Featured Research

from universities, journals, and other organizations

Loyal Alligators Display Mating Habits Of Birds

Date:
October 8, 2009
Source:
Wiley - Blackwell
Summary:
Alligators display the same loyalty to their mating partners as birds. The ten-year-study reveals that up to 70% of females chose to remain with their partner, often for many years.

New studies show that alligators display the same loyalty to their mating partners as birds.
Credit: iStockphoto/Scott Winegarden

Alligators display the same loyalty to their mating partners as birds reveals a study published today in Molecular Ecology. The ten-year-study by scientists from the Savannah River Ecology Laboratory reveals that up to 70% of females chose to remain with their partner, often for many years.

The team, led by Drs. Travis Glenn, Ruth Elsey, Tracey Tuberville and Stacey Lance, spent a decade examining the mating system of alligators living in the Louisiana Department of Wildlife and Fisheries’ Rockefeller Wildlife Refuge (RWR) in Louisiana. Once they had successfully re-trapped a female they recognized the potential to examine individual behaviour over multiple mating seasons and determine if mate fidelity or pair bonding occurs.

“Given how incredibly open and dense the alligator population is at RWR we didn’t expect to find fidelity,” said Lance. “To actually find that 70% of our re-trapped females showed mate fidelity was really incredible. I don’t think any of us expected that the same pair of alligators that bred together in 1997 would still be breeding together in 2005 and may still be producing nests together to this day.”

This new discovery gives a new insight into the complex mating system of the alligator. Parental care is typically lacking in most reptiles, but not crocodilians who display parental care though nurturing young and defending the nest. In 2001 multiple paternity was discovered as the alligator mating system, yet it remains unknown as to how this benefits the species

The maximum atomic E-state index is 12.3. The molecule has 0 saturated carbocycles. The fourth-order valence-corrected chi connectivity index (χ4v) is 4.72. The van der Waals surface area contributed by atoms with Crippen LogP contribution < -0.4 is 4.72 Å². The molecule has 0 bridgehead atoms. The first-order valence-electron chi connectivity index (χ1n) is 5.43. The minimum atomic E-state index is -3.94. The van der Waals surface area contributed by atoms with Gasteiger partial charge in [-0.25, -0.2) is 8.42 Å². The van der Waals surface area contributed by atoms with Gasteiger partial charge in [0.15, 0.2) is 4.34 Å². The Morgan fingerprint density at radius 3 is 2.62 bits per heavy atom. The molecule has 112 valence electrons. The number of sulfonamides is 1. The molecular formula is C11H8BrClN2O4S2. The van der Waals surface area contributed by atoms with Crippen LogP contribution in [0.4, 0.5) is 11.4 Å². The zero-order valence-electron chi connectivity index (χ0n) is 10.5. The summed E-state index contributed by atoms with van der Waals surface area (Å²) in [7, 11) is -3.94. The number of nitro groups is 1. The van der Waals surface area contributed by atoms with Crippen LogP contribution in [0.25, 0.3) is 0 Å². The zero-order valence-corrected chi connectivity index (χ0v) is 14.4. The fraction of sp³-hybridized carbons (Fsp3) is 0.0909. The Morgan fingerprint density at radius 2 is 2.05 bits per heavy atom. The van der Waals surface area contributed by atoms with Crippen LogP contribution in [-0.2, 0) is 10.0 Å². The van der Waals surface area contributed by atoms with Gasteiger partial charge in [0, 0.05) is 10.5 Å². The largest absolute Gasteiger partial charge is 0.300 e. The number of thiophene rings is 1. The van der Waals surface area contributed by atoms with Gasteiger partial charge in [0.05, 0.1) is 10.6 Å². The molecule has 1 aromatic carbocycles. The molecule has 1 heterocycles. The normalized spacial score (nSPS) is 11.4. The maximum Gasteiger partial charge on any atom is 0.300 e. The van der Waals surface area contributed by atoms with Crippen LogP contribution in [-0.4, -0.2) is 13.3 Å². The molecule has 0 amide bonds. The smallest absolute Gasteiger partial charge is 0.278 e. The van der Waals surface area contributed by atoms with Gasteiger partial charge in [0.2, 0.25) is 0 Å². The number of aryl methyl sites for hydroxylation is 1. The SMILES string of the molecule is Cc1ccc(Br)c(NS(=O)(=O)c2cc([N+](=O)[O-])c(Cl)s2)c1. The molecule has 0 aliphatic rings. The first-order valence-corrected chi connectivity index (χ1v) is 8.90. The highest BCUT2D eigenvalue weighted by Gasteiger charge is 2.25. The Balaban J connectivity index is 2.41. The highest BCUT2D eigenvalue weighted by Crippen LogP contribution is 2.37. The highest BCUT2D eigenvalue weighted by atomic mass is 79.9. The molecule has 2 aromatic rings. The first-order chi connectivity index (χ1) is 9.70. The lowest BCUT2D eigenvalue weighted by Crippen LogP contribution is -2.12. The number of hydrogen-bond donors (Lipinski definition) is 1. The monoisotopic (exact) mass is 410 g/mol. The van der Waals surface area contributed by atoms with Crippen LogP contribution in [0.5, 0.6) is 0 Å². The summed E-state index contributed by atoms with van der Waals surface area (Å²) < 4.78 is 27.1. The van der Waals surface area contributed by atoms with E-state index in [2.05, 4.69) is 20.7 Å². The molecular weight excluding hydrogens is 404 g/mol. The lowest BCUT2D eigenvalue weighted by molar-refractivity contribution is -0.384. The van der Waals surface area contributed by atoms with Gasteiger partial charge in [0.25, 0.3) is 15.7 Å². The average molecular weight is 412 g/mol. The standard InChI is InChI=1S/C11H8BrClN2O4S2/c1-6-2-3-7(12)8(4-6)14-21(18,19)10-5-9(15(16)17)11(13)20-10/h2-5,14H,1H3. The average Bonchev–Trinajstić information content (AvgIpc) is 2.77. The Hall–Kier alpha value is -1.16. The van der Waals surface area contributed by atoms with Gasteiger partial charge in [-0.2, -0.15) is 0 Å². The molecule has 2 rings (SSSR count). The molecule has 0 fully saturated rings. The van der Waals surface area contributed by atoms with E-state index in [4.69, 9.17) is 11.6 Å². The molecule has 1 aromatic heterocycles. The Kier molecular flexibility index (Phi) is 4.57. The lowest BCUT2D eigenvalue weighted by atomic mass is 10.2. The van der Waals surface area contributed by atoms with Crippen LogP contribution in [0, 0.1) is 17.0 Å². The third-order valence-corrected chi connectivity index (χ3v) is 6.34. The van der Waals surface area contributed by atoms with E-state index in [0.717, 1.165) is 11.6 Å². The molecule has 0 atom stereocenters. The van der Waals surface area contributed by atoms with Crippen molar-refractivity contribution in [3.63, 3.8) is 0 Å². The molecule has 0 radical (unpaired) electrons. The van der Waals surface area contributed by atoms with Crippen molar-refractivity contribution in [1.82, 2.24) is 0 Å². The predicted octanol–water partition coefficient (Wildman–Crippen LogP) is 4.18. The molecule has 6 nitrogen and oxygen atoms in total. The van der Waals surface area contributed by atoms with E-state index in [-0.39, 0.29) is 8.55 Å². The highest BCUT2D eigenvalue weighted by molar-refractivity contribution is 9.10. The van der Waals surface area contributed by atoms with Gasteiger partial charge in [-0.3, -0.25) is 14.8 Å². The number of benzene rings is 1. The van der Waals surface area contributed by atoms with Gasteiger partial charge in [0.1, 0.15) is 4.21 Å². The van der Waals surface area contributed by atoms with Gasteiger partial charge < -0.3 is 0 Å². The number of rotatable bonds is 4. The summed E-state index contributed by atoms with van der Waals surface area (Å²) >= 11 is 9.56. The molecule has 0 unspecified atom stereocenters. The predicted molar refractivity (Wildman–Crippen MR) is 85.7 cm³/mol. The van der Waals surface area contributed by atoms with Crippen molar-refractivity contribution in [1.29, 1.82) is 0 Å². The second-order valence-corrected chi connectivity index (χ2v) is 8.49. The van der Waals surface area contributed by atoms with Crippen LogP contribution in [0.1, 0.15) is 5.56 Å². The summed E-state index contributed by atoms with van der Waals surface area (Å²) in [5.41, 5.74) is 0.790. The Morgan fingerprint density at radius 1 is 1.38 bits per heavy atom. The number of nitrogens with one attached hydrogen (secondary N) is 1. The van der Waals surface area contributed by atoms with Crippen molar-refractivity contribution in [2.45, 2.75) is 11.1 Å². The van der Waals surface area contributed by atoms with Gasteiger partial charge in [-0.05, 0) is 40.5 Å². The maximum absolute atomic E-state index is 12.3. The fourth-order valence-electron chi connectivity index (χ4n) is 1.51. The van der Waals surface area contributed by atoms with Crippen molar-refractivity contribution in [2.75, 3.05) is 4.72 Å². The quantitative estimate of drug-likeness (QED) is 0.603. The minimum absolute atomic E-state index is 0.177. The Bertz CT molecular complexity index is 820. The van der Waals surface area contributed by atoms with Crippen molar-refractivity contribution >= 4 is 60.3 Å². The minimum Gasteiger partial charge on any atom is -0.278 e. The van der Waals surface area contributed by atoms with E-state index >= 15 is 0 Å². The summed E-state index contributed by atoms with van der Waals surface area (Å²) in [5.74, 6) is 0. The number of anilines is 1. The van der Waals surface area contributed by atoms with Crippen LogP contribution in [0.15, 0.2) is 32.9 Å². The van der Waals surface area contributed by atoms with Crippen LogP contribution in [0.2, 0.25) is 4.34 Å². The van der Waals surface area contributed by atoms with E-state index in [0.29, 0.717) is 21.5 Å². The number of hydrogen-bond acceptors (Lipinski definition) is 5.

However, while the females at RWR move freely through male territories, leading to high mate encounter rates, this study reveals that many alligators choose to mate with the same partner over many mating seasons. This amounts to the first evidence for partial mate fidelity in any crocodilian species and reveals a similarity in mating patterns between alligators and bird species.

Crocodilians are the sole surviving reptilian archosaurs, a group of ancient reptiles that includes dinosaurs and gave rise to birds. It is this evolutionary relationship to birds which means crocodilians are in a unique phylogenetic position to provide information about the ancestral mating systems of both birds and many dinosaurs.

“In this study, by combining molecular techniques with field studies we were able to figure something out about a species that we never would have known otherwise,” concludes Lance. “Hopefully future studies will also lead to some unexpected and equally fascinating results.”


Story Source:

The above story is based on materials provided by Wiley - Blackwell. Note: Materials may be edited for content and length.


Journal Reference:

  1. S.L. Lance, T.D. Tuberville, L. Dueck, C. Holz-schietinger, P.L. Trosclair III, R.M. Elsey, T.C. Glenn. Multi-year multiple paternity and mate fidelity in the American alligator, Alligator mississippiensis. Molecular Ecology, 2009; DOI: 10.1111/j.1365-294X.2009.04373.x